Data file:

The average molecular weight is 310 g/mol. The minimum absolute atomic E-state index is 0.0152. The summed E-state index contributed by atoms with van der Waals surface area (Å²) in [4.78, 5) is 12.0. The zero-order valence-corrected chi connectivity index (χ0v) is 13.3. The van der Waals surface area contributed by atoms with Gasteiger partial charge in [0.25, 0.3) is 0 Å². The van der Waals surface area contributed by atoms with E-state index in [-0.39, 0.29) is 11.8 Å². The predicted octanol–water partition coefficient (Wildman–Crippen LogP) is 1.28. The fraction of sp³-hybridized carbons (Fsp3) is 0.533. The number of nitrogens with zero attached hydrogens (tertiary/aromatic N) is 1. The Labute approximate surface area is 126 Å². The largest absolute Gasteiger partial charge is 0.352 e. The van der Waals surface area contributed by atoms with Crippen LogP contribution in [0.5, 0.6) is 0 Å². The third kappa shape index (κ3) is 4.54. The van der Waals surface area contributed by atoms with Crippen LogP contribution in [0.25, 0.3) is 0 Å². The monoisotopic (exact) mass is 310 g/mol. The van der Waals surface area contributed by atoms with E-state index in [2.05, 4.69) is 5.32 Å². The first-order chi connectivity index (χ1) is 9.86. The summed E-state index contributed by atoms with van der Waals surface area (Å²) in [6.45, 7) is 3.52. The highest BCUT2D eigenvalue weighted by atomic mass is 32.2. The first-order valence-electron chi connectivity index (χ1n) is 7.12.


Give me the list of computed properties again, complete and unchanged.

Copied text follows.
The average molecular weight is 310 g/mol. The minimum absolute atomic E-state index is 0.0152. The summed E-state index contributed by atoms with van der Waals surface area (Å²) in [4.78, 5) is 12.0. The zero-order valence-corrected chi connectivity index (χ0v) is 13.3. The van der Waals surface area contributed by atoms with Gasteiger partial charge in [0.25, 0.3) is 0 Å². The van der Waals surface area contributed by atoms with E-state index in [-0.39, 0.29) is 11.8 Å². The predicted octanol–water partition coefficient (Wildman–Crippen LogP) is 1.28. The fraction of sp³-hybridized carbons (Fsp3) is 0.533. The number of nitrogens with zero attached hydrogens (tertiary/aromatic N) is 1. The Labute approximate surface area is 126 Å². The largest absolute Gasteiger partial charge is 0.352 e. The van der Waals surface area contributed by atoms with Crippen LogP contribution in [0.5, 0.6) is 0 Å². The third kappa shape index (κ3) is 4.54. The van der Waals surface area contributed by atoms with Crippen LogP contribution in [0.25, 0.3) is 0 Å². The monoisotopic (exact) mass is 310 g/mol. The van der Waals surface area contributed by atoms with E-state index in [2.05, 4.69) is 5.32 Å². The first-order chi connectivity index (χ1) is 9.86. The summed E-state index contributed by atoms with van der Waals surface area (Å²) in [6.45, 7) is 3.52. The highest BCUT2D eigenvalue weighted by atomic mass is 32.2. The first-order valence-electron chi connectivity index (χ1n) is 7.12.